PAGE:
A few years ago, I did a favor for a friend and, in thanks, he sent me a copy of Paula Fox’s 1970 novel Desperate Characters. Seeing him again in June prompted me to read the book. It’s an amazing small novel about a prosperous, cultured, and childless couple in Brooklyn. The husband is fighting with his law partner; the wife feeds a stray cat. They say things that are not as kind as they probably should be. But the stray cat scratches her, the scratch gets infected, she ignores it and goes off to a dinner party anyway. Even though that’s about it, it manages to be a sinister novel, full of rage and smart observations about gentrification, marriage, and aging.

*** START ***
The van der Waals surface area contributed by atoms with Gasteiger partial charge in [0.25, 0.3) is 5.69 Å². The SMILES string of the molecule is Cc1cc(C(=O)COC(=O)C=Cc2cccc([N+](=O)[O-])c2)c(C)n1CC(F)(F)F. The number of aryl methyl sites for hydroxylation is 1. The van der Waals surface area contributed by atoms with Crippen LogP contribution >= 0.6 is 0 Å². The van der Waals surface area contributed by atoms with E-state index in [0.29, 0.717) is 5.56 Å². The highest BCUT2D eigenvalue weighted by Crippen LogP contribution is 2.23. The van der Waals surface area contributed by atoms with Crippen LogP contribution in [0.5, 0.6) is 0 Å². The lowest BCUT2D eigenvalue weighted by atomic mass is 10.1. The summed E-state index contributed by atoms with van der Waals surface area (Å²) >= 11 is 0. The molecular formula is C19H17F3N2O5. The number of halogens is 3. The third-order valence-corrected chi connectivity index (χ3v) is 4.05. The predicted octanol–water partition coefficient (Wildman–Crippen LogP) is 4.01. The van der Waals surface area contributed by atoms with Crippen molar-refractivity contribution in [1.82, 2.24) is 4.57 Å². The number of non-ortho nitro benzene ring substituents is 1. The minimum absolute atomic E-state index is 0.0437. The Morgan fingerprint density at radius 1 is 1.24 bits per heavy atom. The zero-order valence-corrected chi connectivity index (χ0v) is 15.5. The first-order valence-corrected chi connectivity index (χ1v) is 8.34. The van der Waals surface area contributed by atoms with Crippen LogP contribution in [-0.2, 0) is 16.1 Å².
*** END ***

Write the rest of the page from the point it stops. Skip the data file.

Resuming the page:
It’s enough to restore one’s faith in novels about writers living in Brooklyn.
The pleasure of it comes from the precision of the writing. Let me give you a flavor, from some of the passages that struck me.
I liked this one: a wife’s reaction to her husband’s refusal to throw away some very worn underwear: “He sounded rather plaintive. She felt kinder toward him. There was something funny about people’s private little preferences and indulgences, something secretive and childlike and silly. She laughed at him and his soft old underwear.”
Or this description of a party-goer’s pretentious stoner son: “At the very hint of an idea from me, he smiles at me gently as though I were eternally damned.”